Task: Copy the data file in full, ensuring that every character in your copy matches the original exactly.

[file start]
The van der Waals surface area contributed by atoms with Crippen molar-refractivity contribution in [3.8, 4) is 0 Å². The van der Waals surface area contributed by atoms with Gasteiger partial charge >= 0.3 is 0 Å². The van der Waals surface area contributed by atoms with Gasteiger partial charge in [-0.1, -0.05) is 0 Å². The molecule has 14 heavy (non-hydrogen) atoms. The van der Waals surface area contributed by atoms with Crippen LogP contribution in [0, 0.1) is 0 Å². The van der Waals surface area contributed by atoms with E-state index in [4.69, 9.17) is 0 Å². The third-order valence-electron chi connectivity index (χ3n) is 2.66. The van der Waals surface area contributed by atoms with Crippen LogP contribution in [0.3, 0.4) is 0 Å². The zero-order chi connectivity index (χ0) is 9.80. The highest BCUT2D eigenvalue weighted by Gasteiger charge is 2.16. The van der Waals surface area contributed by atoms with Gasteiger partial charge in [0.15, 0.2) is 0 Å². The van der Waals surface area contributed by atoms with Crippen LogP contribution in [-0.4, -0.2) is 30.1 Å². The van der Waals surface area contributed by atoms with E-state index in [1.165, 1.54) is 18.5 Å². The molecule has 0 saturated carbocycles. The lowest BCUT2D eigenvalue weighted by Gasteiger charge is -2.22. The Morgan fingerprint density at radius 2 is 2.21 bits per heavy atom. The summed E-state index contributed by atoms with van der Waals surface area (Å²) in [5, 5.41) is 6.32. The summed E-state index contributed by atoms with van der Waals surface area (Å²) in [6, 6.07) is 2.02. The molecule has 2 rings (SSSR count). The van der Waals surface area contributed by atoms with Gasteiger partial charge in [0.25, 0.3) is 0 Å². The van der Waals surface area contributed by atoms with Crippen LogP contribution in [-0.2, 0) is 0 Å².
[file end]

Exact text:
The van der Waals surface area contributed by atoms with Crippen molar-refractivity contribution in [3.8, 4) is 0 Å². The van der Waals surface area contributed by atoms with Gasteiger partial charge >= 0.3 is 0 Å². The van der Waals surface area contributed by atoms with Gasteiger partial charge in [-0.1, -0.05) is 0 Å². The molecule has 14 heavy (non-hydrogen) atoms. The van der Waals surface area contributed by atoms with Crippen LogP contribution in [0, 0.1) is 0 Å². The van der Waals surface area contributed by atoms with E-state index in [4.69, 9.17) is 0 Å². The third-order valence-electron chi connectivity index (χ3n) is 2.66. The van der Waals surface area contributed by atoms with Crippen LogP contribution in [0.3, 0.4) is 0 Å². The zero-order chi connectivity index (χ0) is 9.80. The highest BCUT2D eigenvalue weighted by Gasteiger charge is 2.16. The van der Waals surface area contributed by atoms with Gasteiger partial charge in [0.15, 0.2) is 0 Å². The van der Waals surface area contributed by atoms with Crippen LogP contribution in [-0.4, -0.2) is 30.1 Å². The van der Waals surface area contributed by atoms with E-state index in [1.165, 1.54) is 18.5 Å². The molecule has 0 saturated carbocycles. The lowest BCUT2D eigenvalue weighted by Gasteiger charge is -2.22. The Morgan fingerprint density at radius 2 is 2.21 bits per heavy atom. The summed E-state index contributed by atoms with van der Waals surface area (Å²) in [5, 5.41) is 6.32. The summed E-state index contributed by atoms with van der Waals surface area (Å²) in [6, 6.07) is 2.02. The molecule has 2 rings (SSSR count). The van der Waals surface area contributed by atoms with Gasteiger partial charge in [0.25, 0.3) is 0 Å². The van der Waals surface area contributed by atoms with Crippen LogP contribution in [-0.2, 0) is 0 Å².